"That was quite a big town in the forests. And in the day it belonged to us and in the night it belonged to the Germans. One time it happened this parachutist landed, he saw the partisans and ran towards them with his hands up, speaking English. Only no one understood him, obviously, but they took this supposed American to headquarters. They couldn't talk with him, because no one spoke English, but we had this Belgian chap in our partisan group, what was his name, I don't know. He was great bloke, a former Belgian sailor, he used to sail ships and he could speak English. So they called him to the parachutist and the parachutist told him that he didn't speak proper English, that it was American English, but he didn't even understand American slang. And this Belgian really didn't like Germans, he felt something was wrong, so he jumped the man and tore off his jumpsuit, and it turned out he was a German officer, an SS man. Well, and you can imagine what they must have done with him. Me, I wasn't interested in that. I was above executions, I had seen enough of them, collaborators and such, I didn't like that."
"My parents couldn't find any work after the first World War, so some men came to Czechoslovakia recruiting for work and my parents moved to France, together with others, to get a job. So we got there in 1923 I guess, so I was a year and a half old. They asked around for a place in a glassworks, as my parents were from a glassworking family, and I also learnt the craft while in France. And that's what I did until the end, until my retirement."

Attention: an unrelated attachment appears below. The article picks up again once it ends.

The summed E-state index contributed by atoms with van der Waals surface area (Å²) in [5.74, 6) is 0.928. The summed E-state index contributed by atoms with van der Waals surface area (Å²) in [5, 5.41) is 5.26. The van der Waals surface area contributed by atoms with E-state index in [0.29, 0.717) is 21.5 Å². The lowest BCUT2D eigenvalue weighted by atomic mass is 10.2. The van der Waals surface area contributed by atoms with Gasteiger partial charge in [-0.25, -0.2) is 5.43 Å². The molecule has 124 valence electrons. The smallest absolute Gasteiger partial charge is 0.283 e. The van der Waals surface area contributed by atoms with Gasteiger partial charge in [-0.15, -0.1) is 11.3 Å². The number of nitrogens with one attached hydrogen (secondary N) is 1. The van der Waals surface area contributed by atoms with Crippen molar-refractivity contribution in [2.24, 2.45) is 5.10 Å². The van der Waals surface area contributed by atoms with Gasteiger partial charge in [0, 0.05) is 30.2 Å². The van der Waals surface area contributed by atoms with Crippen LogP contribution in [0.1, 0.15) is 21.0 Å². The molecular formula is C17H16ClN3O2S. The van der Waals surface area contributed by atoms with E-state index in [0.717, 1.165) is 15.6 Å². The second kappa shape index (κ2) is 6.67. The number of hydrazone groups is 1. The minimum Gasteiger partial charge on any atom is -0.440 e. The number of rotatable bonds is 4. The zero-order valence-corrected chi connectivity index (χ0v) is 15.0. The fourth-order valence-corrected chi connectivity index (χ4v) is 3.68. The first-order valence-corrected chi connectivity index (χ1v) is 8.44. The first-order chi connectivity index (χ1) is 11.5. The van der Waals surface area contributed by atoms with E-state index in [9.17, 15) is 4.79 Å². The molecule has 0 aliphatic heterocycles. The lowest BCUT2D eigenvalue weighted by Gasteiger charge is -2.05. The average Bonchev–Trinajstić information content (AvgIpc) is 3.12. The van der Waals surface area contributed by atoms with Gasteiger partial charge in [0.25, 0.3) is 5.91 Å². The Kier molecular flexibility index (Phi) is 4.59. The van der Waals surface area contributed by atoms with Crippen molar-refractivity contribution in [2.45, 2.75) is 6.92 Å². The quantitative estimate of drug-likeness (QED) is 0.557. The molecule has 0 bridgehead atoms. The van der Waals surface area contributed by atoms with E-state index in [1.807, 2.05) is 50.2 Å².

"A group of Germans remained in Dunkirk, and there were the Allied forces there. I came round through Belgium to La Panne, which was on the Belgian side. We had Canadians on one flank and Englishmen on the other. And the Germans had what were called by the English as 'booby traps,' doors rigged with explosives and stuff like that. We lived in bunkers that the Germans had built there, and we kept watch. And we didn't do anything else there, just from time to time someone gave an order and everyone started blasting the blue out of the sky, from all sides, machine gunners wherever they were. And suddenly an announcement came. Well, it wasn't all that sudden, that's just what it seemed like, but anyway after some time the cease-fire came about. The war was over. We stayed there another two or three days - where we had our firing post, which was among the dunes, just dunes. And we found out that the Germans were less than a hundred metres away from our position! But they were hidden so well, that you couldn't see them anywhere at all during the day. So we were watching them, as you can imagine, because it was the end of the war! They were jumping up and down as well, waving their hands. And we were waving back at them, but they stayed behind while we were ordered away. Because Prague was already calling for help at the time."